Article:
Synchronous volcanic eruptions and abrupt climate change similar to 17.7 ka plausibly linked by stratospheric ozone depletion

Joseph R. McConnell, Andrea Burke, Nelia W. Dunbar, Peter Koehler, Jennie L. Thomas, Monica M. Arienzo, Nathan J. Chellman, Olivia J. Maselli, Michael Sigl, Jess F. Adkins, Daniel Baggenstos, John F. Burkhart, Edward J. Brook, Christo Buizert, Jihong Cole-Dai, T. J. Fudge, Gregor Knorr, Hans-F. Graf, Mackenzie M. Grieman, Nels IversonKenneth C. McGwire, Robert Mulvaney, Guillaume Paris, Rachael H. Rhodes, Eric S. Saltzman, Jeffrey P. Severinghaus, Jorgen Peder Steffensen, Kendrick C. Taylor, Gisela Winckler

Research output: Contribution to journalArticlepeer-review

38 Citations (Scopus)

Abstract

Cold and dry glacial-state climate conditions persisted in the Southern Hemisphere until approximately 17.7 ka, when paleoclimate records show a largely unexplained sharp, nearly synchronous acceleration in deglaciation. Detailed measurements in Antarctic ice cores document exactly at that time a unique, ∼192-y series of massive halogen-rich volcanic eruptions geochemically attributed to Mount Takahe in West Antarctica. Rather than a coincidence, we postulate that halogen-catalyzed stratospheric ozone depletion over Antarctica triggered large-scale atmospheric circulation and hydroclimate changes similar to the modern Antarctic ozone hole, explaining the synchronicity and abruptness of accelerated Southern Hemisphere deglaciation.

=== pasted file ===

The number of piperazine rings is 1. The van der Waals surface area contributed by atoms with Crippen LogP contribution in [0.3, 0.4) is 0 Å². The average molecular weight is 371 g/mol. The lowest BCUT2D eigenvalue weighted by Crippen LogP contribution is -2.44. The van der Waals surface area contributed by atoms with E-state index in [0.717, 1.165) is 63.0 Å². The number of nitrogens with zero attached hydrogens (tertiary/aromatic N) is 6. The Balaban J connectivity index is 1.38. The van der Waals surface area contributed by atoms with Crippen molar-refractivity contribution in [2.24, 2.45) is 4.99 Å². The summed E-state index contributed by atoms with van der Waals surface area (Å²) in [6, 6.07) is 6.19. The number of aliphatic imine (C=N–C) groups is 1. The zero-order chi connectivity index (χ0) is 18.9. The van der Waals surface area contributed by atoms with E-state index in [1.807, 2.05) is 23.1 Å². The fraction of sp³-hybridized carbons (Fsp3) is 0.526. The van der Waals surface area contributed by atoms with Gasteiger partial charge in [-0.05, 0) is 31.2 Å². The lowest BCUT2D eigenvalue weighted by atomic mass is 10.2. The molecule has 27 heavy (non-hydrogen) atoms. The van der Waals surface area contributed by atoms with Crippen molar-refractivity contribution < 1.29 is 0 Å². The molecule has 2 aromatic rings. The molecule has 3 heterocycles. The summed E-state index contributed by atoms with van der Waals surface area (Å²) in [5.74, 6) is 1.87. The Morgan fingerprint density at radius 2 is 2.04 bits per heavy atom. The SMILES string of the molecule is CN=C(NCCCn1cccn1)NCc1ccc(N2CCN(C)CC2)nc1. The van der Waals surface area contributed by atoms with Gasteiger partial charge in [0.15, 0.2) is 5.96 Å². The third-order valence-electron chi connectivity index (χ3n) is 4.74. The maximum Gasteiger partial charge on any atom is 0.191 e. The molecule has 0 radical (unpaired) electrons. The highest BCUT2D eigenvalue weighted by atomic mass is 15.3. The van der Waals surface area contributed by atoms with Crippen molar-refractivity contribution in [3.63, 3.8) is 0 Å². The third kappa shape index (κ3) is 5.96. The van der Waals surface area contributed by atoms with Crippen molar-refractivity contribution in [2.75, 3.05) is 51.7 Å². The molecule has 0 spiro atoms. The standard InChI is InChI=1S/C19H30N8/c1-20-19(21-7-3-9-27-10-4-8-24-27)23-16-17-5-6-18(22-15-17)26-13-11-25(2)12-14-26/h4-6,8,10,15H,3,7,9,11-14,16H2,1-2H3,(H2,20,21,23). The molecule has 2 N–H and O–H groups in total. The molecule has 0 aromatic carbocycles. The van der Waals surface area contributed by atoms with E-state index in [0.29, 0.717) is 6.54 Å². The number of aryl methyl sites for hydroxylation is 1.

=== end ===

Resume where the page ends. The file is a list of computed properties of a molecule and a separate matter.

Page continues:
Original languageEnglish
Pages (from-to)10035-10040
Number of pages6
JournalProceedings of the National Academy of Sciences of the United States of America
Volume114
Issue number38
Early online date5 Sep 2017
DOIs
Publication statusPublished - 19 Sep 2017

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